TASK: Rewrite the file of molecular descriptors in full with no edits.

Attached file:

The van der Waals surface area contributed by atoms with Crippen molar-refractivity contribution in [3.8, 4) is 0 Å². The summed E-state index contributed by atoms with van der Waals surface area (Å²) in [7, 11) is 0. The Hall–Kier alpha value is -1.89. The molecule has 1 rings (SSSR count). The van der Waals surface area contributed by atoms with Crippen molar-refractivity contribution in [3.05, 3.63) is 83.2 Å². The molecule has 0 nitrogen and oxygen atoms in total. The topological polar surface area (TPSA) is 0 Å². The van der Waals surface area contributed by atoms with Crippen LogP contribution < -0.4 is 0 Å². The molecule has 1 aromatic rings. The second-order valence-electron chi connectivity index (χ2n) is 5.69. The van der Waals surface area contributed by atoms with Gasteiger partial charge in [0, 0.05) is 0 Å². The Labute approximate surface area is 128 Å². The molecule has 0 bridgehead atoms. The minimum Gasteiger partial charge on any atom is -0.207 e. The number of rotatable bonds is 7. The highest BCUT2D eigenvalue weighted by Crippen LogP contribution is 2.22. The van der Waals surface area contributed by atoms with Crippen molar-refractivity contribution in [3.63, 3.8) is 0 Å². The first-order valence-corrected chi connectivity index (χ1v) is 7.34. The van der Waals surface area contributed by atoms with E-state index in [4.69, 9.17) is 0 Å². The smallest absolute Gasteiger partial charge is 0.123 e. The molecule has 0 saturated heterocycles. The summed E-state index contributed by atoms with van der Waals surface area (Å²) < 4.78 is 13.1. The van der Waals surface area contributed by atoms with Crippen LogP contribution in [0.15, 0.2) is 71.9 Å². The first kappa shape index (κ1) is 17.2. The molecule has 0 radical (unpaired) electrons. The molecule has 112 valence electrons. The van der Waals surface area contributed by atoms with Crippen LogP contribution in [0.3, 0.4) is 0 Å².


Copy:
The van der Waals surface area contributed by atoms with Crippen molar-refractivity contribution in [3.8, 4) is 0 Å². The summed E-state index contributed by atoms with van der Waals surface area (Å²) in [7, 11) is 0. The Hall–Kier alpha value is -1.89. The molecule has 1 rings (SSSR count). The van der Waals surface area contributed by atoms with Crippen molar-refractivity contribution in [3.05, 3.63) is 83.2 Å². The molecule has 0 nitrogen and oxygen atoms in total. The topological polar surface area (TPSA) is 0 Å². The van der Waals surface area contributed by atoms with Crippen LogP contribution < -0.4 is 0 Å². The molecule has 1 aromatic rings. The second-order valence-electron chi connectivity index (χ2n) is 5.69. The van der Waals surface area contributed by atoms with Gasteiger partial charge in [0, 0.05) is 0 Å². The Labute approximate surface area is 128 Å². The molecule has 0 bridgehead atoms. The minimum Gasteiger partial charge on any atom is -0.207 e. The number of rotatable bonds is 7. The highest BCUT2D eigenvalue weighted by Crippen LogP contribution is 2.22. The van der Waals surface area contributed by atoms with Crippen molar-refractivity contribution in [3.63, 3.8) is 0 Å². The first-order valence-corrected chi connectivity index (χ1v) is 7.34. The van der Waals surface area contributed by atoms with E-state index in [4.69, 9.17) is 0 Å². The smallest absolute Gasteiger partial charge is 0.123 e. The molecule has 0 saturated heterocycles. The summed E-state index contributed by atoms with van der Waals surface area (Å²) < 4.78 is 13.1. The van der Waals surface area contributed by atoms with Crippen LogP contribution in [0.15, 0.2) is 71.9 Å². The first kappa shape index (κ1) is 17.2. The molecule has 0 radical (unpaired) electrons. The molecule has 112 valence electrons. The van der Waals surface area contributed by atoms with Crippen LogP contribution in [0.3, 0.4) is 0 Å².